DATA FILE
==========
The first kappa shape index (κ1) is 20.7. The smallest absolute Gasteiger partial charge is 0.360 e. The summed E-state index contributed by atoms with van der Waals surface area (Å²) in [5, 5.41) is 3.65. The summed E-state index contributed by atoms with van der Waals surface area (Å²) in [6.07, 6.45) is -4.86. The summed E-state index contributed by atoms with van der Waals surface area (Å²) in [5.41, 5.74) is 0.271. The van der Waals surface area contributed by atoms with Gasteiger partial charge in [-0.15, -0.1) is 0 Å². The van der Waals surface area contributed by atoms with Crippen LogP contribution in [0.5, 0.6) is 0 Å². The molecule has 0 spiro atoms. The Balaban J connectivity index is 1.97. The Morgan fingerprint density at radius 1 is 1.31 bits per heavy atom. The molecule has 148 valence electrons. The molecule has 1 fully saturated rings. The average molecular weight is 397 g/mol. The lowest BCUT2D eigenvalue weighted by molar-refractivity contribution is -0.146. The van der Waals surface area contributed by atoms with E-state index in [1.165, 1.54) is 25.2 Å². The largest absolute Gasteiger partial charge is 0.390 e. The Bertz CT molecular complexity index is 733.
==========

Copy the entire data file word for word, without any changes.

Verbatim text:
The first kappa shape index (κ1) is 20.7. The smallest absolute Gasteiger partial charge is 0.360 e. The summed E-state index contributed by atoms with van der Waals surface area (Å²) in [5, 5.41) is 3.65. The summed E-state index contributed by atoms with van der Waals surface area (Å²) in [6.07, 6.45) is -4.86. The summed E-state index contributed by atoms with van der Waals surface area (Å²) in [5.41, 5.74) is 0.271. The van der Waals surface area contributed by atoms with Gasteiger partial charge in [-0.15, -0.1) is 0 Å². The van der Waals surface area contributed by atoms with Crippen LogP contribution in [0.5, 0.6) is 0 Å². The molecule has 0 spiro atoms. The Balaban J connectivity index is 1.97. The Morgan fingerprint density at radius 1 is 1.31 bits per heavy atom. The molecule has 148 valence electrons. The molecule has 1 fully saturated rings. The average molecular weight is 397 g/mol. The lowest BCUT2D eigenvalue weighted by molar-refractivity contribution is -0.146. The van der Waals surface area contributed by atoms with E-state index in [1.165, 1.54) is 25.2 Å². The largest absolute Gasteiger partial charge is 0.390 e. The Bertz CT molecular complexity index is 733.